Thursday, May 06, 2010

Wearing My Yellow Tie, and Saying a Prayer ...

... in honor of Bhumibol Adulyadej ( ภูมิพลอดุลยเดช ), born on this day in 1927. It was just two years ago that I returned from a Christian mission trip to Thailand with, among other things, an appreciation for that country's ruler, the world's longest-serving current head-of-state and the longest-serving monarch in Thai history.

He was the King in the 1960s, when my father visited that nation for R&R, in the course of two tours-of-duty in the Vietnam War. Thailand has long been a friend of the United States - due in part to the appreciation their monarch has for the west. He was born in the US, and his education not only included schools in Thailand, but the University of Lausanne, in Switzerland, and Harvard University, in America. He serves as head of the National Scout Organization of Thailand, one of the oldest Scouting organizations in the world. He also developed a passion for jazz music, as both a performer and a composer, and was the first Asian composer awarded honorary membership of the Academy of Music and Dramatic Arts in Vienna.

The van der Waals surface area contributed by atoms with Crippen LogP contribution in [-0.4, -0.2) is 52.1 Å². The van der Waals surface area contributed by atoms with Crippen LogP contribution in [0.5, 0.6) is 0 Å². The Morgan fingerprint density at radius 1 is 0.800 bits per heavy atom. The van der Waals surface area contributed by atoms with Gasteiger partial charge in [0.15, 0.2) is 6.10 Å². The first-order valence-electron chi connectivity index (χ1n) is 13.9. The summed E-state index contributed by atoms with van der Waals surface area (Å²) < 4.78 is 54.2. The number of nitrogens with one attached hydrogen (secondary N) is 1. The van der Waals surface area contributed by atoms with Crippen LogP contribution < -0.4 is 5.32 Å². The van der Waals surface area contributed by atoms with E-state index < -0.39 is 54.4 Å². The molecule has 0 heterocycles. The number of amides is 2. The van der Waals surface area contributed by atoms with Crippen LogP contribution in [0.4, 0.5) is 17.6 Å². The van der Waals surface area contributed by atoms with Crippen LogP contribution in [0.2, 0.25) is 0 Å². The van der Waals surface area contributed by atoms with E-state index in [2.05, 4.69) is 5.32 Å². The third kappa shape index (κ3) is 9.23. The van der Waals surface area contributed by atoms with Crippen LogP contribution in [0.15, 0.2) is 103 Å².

Other interesting points ... in his younger days, he was an accomplished, medal-winning sailor and sailboat designer ... he is possibly the only monarch in the world to hold patents (for, among other things, a waste water aerator) ... he is also a painter, musician, photographer (using a Canon!), author and translator.

So, why the yellow tie? While I was in Thailand, I learned that yellow is the color associated with the day of the king's birth (a Monday). That's why you see so much of that color during his birthday celebrations around the country, and on tributes to him throughout the nation.
And, why the prayer? Because, as you probably know from following world news headlines, Thailand has been wracked by protests in recent weeks ... not an uncommon occurrence, but certainly the most violent that country has seen in a long time. Latest news reports from Bangkok suggest a compromise may defuse the deadly crisis ... and I hope and pray that that is indeed the case, and that the people will once again heed the 'better angels of their nature' and their monarch's please for calm and rational resolution of their differences.

No comments: